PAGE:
But the writer offers a meaty issue to chew on as well. Returning again to the subject of the brain and memory which served him so well in his huge international hit Constellations, he asks the biggest existential question of all: where does the self reside? Or as Wanamaker's Lorna asks at one point: "What binds me to me?"
The dilemma is posed by the fact that, in a scenario set in the near future, Lorna has had an operation to cure an unnamed fatal illness that was giving her symptoms similar to those of Alzheimer's. The only problem is that in removing gray matter and implanting a micro chip to restore function, Sosanya's chilly doctor Miriam has cut out all Lorna's memories of the past 25 years - which is exactly the amount of time she has spent with her wife, Carrie, played by Flynn.
When we first meet them, in Tom Scutt's institutional setting, dominated by a grey floor, waiting room chairs and a tree stump in a glass case, glowing from within, Lorna has already had the "procedure" and become a healthy ghost, someone who has her life back, but no longer remembers the woman she once loved.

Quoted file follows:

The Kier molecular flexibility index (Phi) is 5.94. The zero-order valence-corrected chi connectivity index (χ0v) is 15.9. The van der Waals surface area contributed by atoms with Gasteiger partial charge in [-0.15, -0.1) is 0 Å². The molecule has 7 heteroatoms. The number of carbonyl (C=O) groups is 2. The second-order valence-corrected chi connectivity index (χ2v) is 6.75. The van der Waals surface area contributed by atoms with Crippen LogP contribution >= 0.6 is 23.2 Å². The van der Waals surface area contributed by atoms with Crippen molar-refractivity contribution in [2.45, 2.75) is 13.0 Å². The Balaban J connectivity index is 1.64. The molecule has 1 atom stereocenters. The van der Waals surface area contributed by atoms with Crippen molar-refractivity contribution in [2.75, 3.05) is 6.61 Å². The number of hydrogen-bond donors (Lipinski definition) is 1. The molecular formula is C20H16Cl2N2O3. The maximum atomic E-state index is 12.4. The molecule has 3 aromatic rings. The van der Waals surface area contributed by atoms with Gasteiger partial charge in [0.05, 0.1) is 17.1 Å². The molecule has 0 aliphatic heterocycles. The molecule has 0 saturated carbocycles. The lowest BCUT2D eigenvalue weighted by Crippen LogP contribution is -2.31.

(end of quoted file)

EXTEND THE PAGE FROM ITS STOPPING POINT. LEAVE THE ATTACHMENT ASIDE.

The play then unfolds backwards, twisting neatly in ways that it would be a shame to reveal, full of thoughts about love, death, the nature of self, the condition of faith and the possibilities of a good death. When it finally returns - cleverly - to its opening scene, we understand it much better.
All the big issues are there. Is this operation simply like pain relief or is it a diminishing of life itself? How can loved ones make the right decisions on behalf of someone who is losing their mind? Is life at any cost better than simply coping with the mess? To provide an undertow, it enlists poetry in its cause, quoting both Douglas Dunn's Elegies and Christopher Reid's A Scattering, both collections that mourn the early death of a wife - and from Alice Osvald's Wedding which concludes "like a wedding, which is like love, which is like everything."
But the inclusion of those poems indicates a problem with the play. It is admirably poised, and unsentimental and Josie Rourke's delicate, understated direction is of a parcel with the restraint of the piece. Yet in the final analysis it is too schematic, lacking the emotional and intellectual heft that its cleverness leads you to hope for. These people are interesting enough to make you want to invest in their lives, not skip through them.
It is, however, most beautifully acted. Wanamaker's is the showier turn, convincingly confused, movingly resolute, but Flynn's quiet despair, her depiction of a loving pragmatist facing something she cannot bear is equally effective. Sosanya makes the doctor's case with powerful conviction and steely grace. You just long for more.